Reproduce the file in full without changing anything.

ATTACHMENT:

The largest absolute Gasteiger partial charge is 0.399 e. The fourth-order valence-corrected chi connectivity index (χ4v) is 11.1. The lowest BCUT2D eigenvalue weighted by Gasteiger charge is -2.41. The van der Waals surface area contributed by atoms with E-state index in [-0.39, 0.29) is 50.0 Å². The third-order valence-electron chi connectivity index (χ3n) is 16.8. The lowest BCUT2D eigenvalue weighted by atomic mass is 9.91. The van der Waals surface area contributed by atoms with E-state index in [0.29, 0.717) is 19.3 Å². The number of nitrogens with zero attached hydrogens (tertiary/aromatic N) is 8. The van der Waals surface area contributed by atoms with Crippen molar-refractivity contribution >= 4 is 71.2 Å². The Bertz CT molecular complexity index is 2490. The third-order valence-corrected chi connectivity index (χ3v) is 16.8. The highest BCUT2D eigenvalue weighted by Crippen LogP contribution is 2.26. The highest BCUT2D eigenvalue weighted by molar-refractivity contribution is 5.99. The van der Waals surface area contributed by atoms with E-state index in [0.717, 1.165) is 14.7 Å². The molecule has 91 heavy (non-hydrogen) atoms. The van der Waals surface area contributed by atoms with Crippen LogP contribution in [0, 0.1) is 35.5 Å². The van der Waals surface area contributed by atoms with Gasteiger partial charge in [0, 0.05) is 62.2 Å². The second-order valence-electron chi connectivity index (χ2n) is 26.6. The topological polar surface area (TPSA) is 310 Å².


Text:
The largest absolute Gasteiger partial charge is 0.399 e. The fourth-order valence-corrected chi connectivity index (χ4v) is 11.1. The lowest BCUT2D eigenvalue weighted by Gasteiger charge is -2.41. The van der Waals surface area contributed by atoms with E-state index in [-0.39, 0.29) is 50.0 Å². The third-order valence-electron chi connectivity index (χ3n) is 16.8. The lowest BCUT2D eigenvalue weighted by atomic mass is 9.91. The van der Waals surface area contributed by atoms with E-state index in [0.29, 0.717) is 19.3 Å². The number of nitrogens with zero attached hydrogens (tertiary/aromatic N) is 8. The van der Waals surface area contributed by atoms with Crippen molar-refractivity contribution >= 4 is 71.2 Å². The Bertz CT molecular complexity index is 2490. The third-order valence-corrected chi connectivity index (χ3v) is 16.8. The highest BCUT2D eigenvalue weighted by Crippen LogP contribution is 2.26. The highest BCUT2D eigenvalue weighted by molar-refractivity contribution is 5.99. The van der Waals surface area contributed by atoms with E-state index in [0.717, 1.165) is 14.7 Å². The molecule has 91 heavy (non-hydrogen) atoms. The van der Waals surface area contributed by atoms with Crippen LogP contribution in [0, 0.1) is 35.5 Å². The van der Waals surface area contributed by atoms with Gasteiger partial charge in [0, 0.05) is 62.2 Å². The second-order valence-electron chi connectivity index (χ2n) is 26.6. The topological polar surface area (TPSA) is 310 Å².